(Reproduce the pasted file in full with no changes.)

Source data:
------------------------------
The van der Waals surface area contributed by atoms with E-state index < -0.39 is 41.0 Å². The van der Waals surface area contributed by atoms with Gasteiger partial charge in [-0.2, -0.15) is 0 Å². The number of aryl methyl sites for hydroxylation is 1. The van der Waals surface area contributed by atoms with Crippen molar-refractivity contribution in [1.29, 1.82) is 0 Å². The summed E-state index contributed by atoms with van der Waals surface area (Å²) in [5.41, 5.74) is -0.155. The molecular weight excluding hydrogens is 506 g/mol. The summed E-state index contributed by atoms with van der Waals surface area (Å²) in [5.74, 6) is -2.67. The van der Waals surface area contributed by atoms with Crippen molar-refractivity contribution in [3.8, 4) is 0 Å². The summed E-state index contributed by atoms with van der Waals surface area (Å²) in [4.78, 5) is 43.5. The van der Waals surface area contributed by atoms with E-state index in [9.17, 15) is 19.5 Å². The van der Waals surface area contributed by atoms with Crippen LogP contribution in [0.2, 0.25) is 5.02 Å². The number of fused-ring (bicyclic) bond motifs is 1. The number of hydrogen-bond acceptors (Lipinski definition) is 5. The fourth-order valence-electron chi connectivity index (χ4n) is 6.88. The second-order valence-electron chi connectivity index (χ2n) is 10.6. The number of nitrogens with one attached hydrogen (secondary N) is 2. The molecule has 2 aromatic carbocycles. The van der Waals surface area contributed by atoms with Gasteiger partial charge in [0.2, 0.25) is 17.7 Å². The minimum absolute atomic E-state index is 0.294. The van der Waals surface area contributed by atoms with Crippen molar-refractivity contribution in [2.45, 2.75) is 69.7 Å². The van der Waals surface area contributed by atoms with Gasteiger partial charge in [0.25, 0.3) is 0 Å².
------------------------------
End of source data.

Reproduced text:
The van der Waals surface area contributed by atoms with E-state index < -0.39 is 41.0 Å². The van der Waals surface area contributed by atoms with Gasteiger partial charge in [-0.2, -0.15) is 0 Å². The number of aryl methyl sites for hydroxylation is 1. The van der Waals surface area contributed by atoms with Crippen molar-refractivity contribution in [1.29, 1.82) is 0 Å². The summed E-state index contributed by atoms with van der Waals surface area (Å²) in [5.41, 5.74) is -0.155. The molecular weight excluding hydrogens is 506 g/mol. The summed E-state index contributed by atoms with van der Waals surface area (Å²) in [5.74, 6) is -2.67. The van der Waals surface area contributed by atoms with Crippen molar-refractivity contribution in [3.8, 4) is 0 Å². The summed E-state index contributed by atoms with van der Waals surface area (Å²) in [4.78, 5) is 43.5. The van der Waals surface area contributed by atoms with E-state index in [9.17, 15) is 19.5 Å². The van der Waals surface area contributed by atoms with Crippen LogP contribution in [0.2, 0.25) is 5.02 Å². The number of fused-ring (bicyclic) bond motifs is 1. The number of hydrogen-bond acceptors (Lipinski definition) is 5. The fourth-order valence-electron chi connectivity index (χ4n) is 6.88. The second-order valence-electron chi connectivity index (χ2n) is 10.6. The number of nitrogens with one attached hydrogen (secondary N) is 2. The molecule has 2 aromatic carbocycles. The van der Waals surface area contributed by atoms with Gasteiger partial charge in [0.2, 0.25) is 17.7 Å². The minimum absolute atomic E-state index is 0.294. The van der Waals surface area contributed by atoms with Crippen molar-refractivity contribution in [2.45, 2.75) is 69.7 Å². The van der Waals surface area contributed by atoms with Gasteiger partial charge in [0.25, 0.3) is 0 Å².